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HomeNewsSouth African Airways was sold for R51 – Now government is trying to renegotiate

South African Airways was sold for R51 – Now government is trying to renegotiate

The government is trying to renegotiate the sale of the state-owned South African Airways (SAA), following a deal concluded in 2021 that saw the airline sold for just R51.

This was announced by the Minister of Public Enterprises, Pravin Gordhan, during a recent media briefing in Cape Town.

However, much of the information surrounding the negotiations has not been made public, as the minister claims they are of a commercially sensitive nature and must be kept secret.

SAA is going private

South African Airways, once regarded as a world-class air service, went into voluntary business rescue in December 2019 after several years of financial losses and ended up suspending operations the following year when the Covid-19 pandemic broke out.

In 2021, the national government finally sold a majority stake in the company to a private investment company known as Takatso Consortium, which would acquire a controlling share of 51% while the government’s Department of Public Enterprises (DPE) will hold onto the remaining 49% share.

The deal drew a lot of media attention when it was first announced, not just because the state-owned entity would be taken over by a private firm for the first time, but also because the controlling stake was sold for just R51 – leading to criticism from the public over the trivial sum for a major asset.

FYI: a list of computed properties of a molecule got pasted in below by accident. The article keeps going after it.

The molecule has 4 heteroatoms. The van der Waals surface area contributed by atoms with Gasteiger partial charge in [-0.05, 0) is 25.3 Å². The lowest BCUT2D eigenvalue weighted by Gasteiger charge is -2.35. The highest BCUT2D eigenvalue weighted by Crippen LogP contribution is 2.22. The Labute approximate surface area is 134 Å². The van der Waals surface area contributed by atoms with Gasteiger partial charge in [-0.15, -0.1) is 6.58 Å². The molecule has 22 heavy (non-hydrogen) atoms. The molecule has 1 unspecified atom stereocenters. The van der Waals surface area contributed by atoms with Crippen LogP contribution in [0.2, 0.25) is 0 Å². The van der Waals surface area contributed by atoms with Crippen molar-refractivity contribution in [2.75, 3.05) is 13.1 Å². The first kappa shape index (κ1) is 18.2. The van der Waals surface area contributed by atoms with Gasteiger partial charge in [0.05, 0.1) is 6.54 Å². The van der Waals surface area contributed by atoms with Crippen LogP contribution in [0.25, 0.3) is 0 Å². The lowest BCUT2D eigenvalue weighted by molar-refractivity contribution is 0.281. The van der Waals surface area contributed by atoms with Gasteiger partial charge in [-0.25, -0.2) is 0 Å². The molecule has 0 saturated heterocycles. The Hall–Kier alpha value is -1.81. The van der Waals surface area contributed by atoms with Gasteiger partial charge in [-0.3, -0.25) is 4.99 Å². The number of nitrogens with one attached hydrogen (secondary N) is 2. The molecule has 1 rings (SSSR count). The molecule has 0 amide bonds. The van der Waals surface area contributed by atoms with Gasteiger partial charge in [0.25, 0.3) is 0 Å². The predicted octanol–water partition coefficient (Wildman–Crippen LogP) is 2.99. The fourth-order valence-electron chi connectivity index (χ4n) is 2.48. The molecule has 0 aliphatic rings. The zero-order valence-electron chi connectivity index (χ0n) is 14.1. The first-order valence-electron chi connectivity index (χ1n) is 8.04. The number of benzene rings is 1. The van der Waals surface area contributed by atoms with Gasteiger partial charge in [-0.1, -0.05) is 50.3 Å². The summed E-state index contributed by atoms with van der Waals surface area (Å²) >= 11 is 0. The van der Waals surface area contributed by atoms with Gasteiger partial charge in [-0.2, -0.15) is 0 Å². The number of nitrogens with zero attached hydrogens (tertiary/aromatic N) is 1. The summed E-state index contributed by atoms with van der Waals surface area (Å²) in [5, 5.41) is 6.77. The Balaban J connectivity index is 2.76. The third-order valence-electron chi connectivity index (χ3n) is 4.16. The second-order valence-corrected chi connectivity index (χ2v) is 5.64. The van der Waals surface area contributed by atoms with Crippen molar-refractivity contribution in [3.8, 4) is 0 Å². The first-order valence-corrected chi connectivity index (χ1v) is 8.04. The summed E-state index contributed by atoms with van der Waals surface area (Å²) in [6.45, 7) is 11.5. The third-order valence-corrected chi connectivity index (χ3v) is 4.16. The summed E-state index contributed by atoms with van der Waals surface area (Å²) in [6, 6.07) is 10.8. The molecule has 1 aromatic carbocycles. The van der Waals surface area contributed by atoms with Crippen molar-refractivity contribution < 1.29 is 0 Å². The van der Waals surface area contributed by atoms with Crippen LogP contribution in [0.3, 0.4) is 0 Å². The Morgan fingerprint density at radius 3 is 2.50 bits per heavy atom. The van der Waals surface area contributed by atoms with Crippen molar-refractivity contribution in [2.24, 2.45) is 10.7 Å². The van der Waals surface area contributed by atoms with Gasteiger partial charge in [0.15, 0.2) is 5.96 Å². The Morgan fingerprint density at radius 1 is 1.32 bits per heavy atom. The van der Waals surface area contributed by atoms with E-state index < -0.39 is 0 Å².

Gordhan defended the transaction in an interview with Bloomberg in 2022, claiming that the airline had been running at a loss since 2011 and that Takatso had agreed to invest R3 billion, meaning the meagre sale price was more of a symbolic gesture than anything else.

The deal was finally approved by the Competition Tribunal of South Africa in August 2023, though not all of the details regarding the takeover were made public.

However, the government’s sentiment towards the deal has evidently changed, as Gordhan has now disclosed that the DPE is attempting to renegotiate, according to Moneyweb.

Several details about the transaction are still unknown, which the parliamentary portfolio committee has been trying to uncover for an extended period following accusations from the former director-general of the DPE that the deal was manipulated to benefit certain individuals.

The minister eventually relented to the investigation, but only under the threat of subpoena, and a discussion was only agreed to on the condition that it take place behind closed doors and that the attendants sign a non-disclosure agreement.

Gordhan’s argument is that the documents cannot be made public as the negotiations are cognizant of market conditions and that the outcome of the process is still uncertain.

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